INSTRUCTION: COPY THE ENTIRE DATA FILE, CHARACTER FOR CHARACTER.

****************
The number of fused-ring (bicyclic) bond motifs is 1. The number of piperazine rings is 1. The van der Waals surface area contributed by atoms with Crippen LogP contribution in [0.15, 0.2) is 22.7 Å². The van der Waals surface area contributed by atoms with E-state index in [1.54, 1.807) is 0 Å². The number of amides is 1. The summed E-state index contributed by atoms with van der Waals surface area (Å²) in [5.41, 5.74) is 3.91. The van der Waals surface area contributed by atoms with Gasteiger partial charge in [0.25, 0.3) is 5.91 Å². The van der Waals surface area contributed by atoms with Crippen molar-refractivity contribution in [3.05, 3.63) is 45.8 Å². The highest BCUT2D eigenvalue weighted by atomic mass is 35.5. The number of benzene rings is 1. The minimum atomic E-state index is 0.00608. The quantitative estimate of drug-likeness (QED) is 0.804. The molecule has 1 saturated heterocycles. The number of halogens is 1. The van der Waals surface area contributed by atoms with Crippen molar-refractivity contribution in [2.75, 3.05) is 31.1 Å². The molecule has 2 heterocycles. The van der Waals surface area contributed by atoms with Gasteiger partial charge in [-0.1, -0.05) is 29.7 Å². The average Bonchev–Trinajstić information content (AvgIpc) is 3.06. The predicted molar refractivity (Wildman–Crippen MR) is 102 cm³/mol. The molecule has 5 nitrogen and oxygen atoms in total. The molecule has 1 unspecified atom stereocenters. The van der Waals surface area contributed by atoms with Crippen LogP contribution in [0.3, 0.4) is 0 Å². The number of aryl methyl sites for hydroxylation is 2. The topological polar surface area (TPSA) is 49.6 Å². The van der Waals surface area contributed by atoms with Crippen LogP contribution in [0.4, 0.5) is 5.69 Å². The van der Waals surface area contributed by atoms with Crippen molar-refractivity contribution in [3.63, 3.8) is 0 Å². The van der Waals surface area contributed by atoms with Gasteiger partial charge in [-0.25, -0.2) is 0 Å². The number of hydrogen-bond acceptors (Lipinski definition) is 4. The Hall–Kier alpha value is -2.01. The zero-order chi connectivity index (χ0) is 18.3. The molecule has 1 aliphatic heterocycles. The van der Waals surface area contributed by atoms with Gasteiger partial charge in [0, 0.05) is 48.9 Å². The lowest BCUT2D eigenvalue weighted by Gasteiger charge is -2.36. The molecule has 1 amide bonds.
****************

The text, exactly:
The number of fused-ring (bicyclic) bond motifs is 1. The number of piperazine rings is 1. The van der Waals surface area contributed by atoms with Crippen LogP contribution in [0.15, 0.2) is 22.7 Å². The van der Waals surface area contributed by atoms with E-state index in [1.54, 1.807) is 0 Å². The number of amides is 1. The summed E-state index contributed by atoms with van der Waals surface area (Å²) in [5.41, 5.74) is 3.91. The van der Waals surface area contributed by atoms with Gasteiger partial charge in [0.25, 0.3) is 5.91 Å². The van der Waals surface area contributed by atoms with Crippen molar-refractivity contribution in [3.05, 3.63) is 45.8 Å². The highest BCUT2D eigenvalue weighted by atomic mass is 35.5. The number of benzene rings is 1. The minimum atomic E-state index is 0.00608. The quantitative estimate of drug-likeness (QED) is 0.804. The molecule has 1 saturated heterocycles. The number of halogens is 1. The van der Waals surface area contributed by atoms with Crippen molar-refractivity contribution in [2.75, 3.05) is 31.1 Å². The molecule has 2 heterocycles. The van der Waals surface area contributed by atoms with Gasteiger partial charge in [-0.1, -0.05) is 29.7 Å². The average Bonchev–Trinajstić information content (AvgIpc) is 3.06. The predicted molar refractivity (Wildman–Crippen MR) is 102 cm³/mol. The molecule has 5 nitrogen and oxygen atoms in total. The molecule has 1 unspecified atom stereocenters. The van der Waals surface area contributed by atoms with Crippen LogP contribution in [0.3, 0.4) is 0 Å². The number of aryl methyl sites for hydroxylation is 2. The topological polar surface area (TPSA) is 49.6 Å². The van der Waals surface area contributed by atoms with Crippen LogP contribution in [0.4, 0.5) is 5.69 Å². The van der Waals surface area contributed by atoms with Crippen molar-refractivity contribution in [3.63, 3.8) is 0 Å². The van der Waals surface area contributed by atoms with Gasteiger partial charge in [-0.25, -0.2) is 0 Å². The number of hydrogen-bond acceptors (Lipinski definition) is 4. The Hall–Kier alpha value is -2.01. The zero-order chi connectivity index (χ0) is 18.3. The molecule has 1 aliphatic heterocycles. The van der Waals surface area contributed by atoms with Gasteiger partial charge in [0, 0.05) is 48.9 Å². The lowest BCUT2D eigenvalue weighted by Gasteiger charge is -2.36. The molecule has 1 amide bonds.